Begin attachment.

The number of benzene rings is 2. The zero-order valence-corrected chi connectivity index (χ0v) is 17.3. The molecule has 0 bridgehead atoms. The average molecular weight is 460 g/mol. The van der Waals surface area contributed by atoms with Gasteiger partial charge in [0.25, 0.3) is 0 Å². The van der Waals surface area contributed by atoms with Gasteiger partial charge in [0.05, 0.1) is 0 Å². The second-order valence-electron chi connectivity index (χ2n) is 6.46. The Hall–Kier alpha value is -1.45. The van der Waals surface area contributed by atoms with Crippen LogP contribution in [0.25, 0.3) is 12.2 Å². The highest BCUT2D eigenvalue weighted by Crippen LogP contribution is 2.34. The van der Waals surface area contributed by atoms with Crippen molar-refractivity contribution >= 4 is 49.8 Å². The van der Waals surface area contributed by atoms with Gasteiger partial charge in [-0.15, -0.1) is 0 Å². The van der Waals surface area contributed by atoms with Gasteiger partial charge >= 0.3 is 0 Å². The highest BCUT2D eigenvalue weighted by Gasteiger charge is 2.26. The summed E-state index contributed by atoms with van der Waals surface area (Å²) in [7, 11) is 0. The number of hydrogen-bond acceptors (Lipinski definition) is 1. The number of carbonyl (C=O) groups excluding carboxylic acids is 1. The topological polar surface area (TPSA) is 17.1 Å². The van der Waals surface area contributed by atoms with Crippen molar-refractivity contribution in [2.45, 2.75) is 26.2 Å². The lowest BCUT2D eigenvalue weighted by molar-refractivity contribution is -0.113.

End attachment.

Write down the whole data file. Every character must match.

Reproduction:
The number of benzene rings is 2. The zero-order valence-corrected chi connectivity index (χ0v) is 17.3. The molecule has 0 bridgehead atoms. The average molecular weight is 460 g/mol. The van der Waals surface area contributed by atoms with Gasteiger partial charge in [0.25, 0.3) is 0 Å². The van der Waals surface area contributed by atoms with Gasteiger partial charge in [0.05, 0.1) is 0 Å². The second-order valence-electron chi connectivity index (χ2n) is 6.46. The Hall–Kier alpha value is -1.45. The van der Waals surface area contributed by atoms with Crippen LogP contribution in [0.25, 0.3) is 12.2 Å². The highest BCUT2D eigenvalue weighted by Crippen LogP contribution is 2.34. The van der Waals surface area contributed by atoms with Crippen molar-refractivity contribution >= 4 is 49.8 Å². The van der Waals surface area contributed by atoms with Gasteiger partial charge in [-0.15, -0.1) is 0 Å². The van der Waals surface area contributed by atoms with Gasteiger partial charge >= 0.3 is 0 Å². The highest BCUT2D eigenvalue weighted by Gasteiger charge is 2.26. The summed E-state index contributed by atoms with van der Waals surface area (Å²) in [7, 11) is 0. The number of hydrogen-bond acceptors (Lipinski definition) is 1. The number of carbonyl (C=O) groups excluding carboxylic acids is 1. The topological polar surface area (TPSA) is 17.1 Å². The van der Waals surface area contributed by atoms with Crippen molar-refractivity contribution in [2.45, 2.75) is 26.2 Å². The lowest BCUT2D eigenvalue weighted by molar-refractivity contribution is -0.113.